Umbrella Newsletter # 51|
Umbrella Newsletter # 51
With a number of repeated requests in your e-mails “please re-send Umbrella Newsletter # 51, I must have missed it...”, it occurred to me that it is time for the next Umbrella issue. I would like to thank everyone for the interest, loyalty and reminders.
Spring is ahead (hard to believe with a snowstorm outside) and so is change. Everyone is talking about serious improvements that need to be made to access quality education for everyone. This winter has brought new ideas, a transformational change with the new Apple intervention into the textbook market (see details below). And as always IT technologies draw attention of teachers: some take them as a panacea, some say that IT apps don’t oust what has been in use before, they allow you to revisit what has been tried but in a new, more accessible format – the path is spiral. In this Umbrella Newsletter you will find many links to useful resources. But before you open them, have a look at the quotation from the book recommended by Susan Barduhn on neuroplasticity by psychiatrist and psychoanalyst Norman Doidge, M.D “The Brain That Changes Itself: Stories of Personal Triumph from the Frontiers of Brain Science)”: “The irony of this new discovery is that for hundreds of years educators did seem to sense that children's brains had to be built up through exercises of increasing difficulty that strengthened brain functions. Up through the nineteenth and early twentieth centuries a classical education often included rote memorization of long poems in foreign languages, which strengthened the auditory memory (hence thinking in language) and an almost fanatical attention to handwriting, which probably helped strengthen motor capacities and thus not only helped handwriting but added speed and fluency to reading and speaking. Often a great deal of attention was paid to exact elocution and to perfecting the pronunciation of words. Then in the 1960s educators dropped such traditional exercises from the curriculum, because they were too rigid, boring, and "not relevant." But the loss of these drills has been costly; they may have been the only opportunity that many students had to systematically exercise the brain function that gives us fluency and grace with symbols. For the rest of us, their disappearance may have contributed to the general decline of eloquence, which requires memory and a level of auditory brainpower unfamiliar to us now….; today many of the most learned among us, raised in our most elite schools since the 1960s, prefer the omnipresent PowerPoint presentation—the ultimate compensation for a weak premotor cortex.” But it is always the Teacher who finds the balance between traditional approaches and innovations. Quite possible new neural connections can be created quicker by the use of new apps…?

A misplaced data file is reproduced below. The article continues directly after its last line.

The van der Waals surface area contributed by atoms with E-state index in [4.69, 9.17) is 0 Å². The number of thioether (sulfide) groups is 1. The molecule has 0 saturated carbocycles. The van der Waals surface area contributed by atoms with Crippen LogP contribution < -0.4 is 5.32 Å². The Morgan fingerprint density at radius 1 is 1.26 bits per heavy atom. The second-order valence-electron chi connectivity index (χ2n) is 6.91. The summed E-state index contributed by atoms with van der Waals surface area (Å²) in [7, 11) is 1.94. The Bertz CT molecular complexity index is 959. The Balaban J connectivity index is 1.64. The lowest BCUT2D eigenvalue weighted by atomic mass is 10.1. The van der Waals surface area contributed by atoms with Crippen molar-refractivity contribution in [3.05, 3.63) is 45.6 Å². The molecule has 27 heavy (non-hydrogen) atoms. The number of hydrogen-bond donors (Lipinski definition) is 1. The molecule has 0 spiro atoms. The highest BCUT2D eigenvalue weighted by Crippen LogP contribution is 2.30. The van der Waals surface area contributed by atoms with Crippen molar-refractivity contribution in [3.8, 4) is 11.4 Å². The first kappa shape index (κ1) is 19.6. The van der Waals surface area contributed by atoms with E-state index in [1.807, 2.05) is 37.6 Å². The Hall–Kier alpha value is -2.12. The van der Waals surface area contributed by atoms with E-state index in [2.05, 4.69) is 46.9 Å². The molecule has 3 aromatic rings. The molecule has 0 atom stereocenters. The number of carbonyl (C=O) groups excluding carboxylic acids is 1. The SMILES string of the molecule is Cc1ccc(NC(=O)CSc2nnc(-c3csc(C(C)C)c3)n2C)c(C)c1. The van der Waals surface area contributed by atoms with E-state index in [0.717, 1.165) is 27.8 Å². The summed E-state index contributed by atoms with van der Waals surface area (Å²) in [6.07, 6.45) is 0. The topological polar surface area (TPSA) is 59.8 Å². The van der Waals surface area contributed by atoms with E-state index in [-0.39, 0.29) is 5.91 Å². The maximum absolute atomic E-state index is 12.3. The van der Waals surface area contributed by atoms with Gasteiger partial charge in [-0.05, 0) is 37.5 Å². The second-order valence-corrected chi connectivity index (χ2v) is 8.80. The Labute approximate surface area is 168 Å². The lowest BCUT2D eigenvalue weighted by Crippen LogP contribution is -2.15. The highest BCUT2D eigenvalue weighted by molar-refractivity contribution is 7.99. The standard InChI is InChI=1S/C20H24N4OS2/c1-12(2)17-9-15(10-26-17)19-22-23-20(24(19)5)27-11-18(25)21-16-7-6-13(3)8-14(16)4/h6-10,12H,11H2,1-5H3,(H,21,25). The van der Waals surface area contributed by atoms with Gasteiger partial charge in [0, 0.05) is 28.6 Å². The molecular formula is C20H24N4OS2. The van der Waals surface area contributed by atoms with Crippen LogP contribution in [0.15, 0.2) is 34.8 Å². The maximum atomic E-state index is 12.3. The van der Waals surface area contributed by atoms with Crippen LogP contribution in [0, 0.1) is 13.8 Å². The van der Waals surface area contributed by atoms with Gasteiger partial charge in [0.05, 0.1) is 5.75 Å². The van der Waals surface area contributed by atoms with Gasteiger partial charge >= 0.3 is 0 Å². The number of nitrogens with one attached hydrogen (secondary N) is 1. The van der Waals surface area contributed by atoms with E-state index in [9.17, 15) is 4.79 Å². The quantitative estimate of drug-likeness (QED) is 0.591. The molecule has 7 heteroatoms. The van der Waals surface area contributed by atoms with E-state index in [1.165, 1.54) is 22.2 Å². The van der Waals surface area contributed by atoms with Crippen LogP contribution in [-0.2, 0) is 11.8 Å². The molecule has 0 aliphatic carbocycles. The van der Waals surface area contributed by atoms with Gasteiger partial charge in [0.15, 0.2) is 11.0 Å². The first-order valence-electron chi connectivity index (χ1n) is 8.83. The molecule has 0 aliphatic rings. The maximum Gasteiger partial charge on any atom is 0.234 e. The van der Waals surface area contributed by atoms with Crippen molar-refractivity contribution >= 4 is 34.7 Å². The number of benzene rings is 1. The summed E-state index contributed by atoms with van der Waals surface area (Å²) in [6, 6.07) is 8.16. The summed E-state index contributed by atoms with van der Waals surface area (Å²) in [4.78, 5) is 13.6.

We have so much to share with you this time- that is why we decided to prioritize information for you: urgent, high priority, routine, FYI
Elena and Natasha.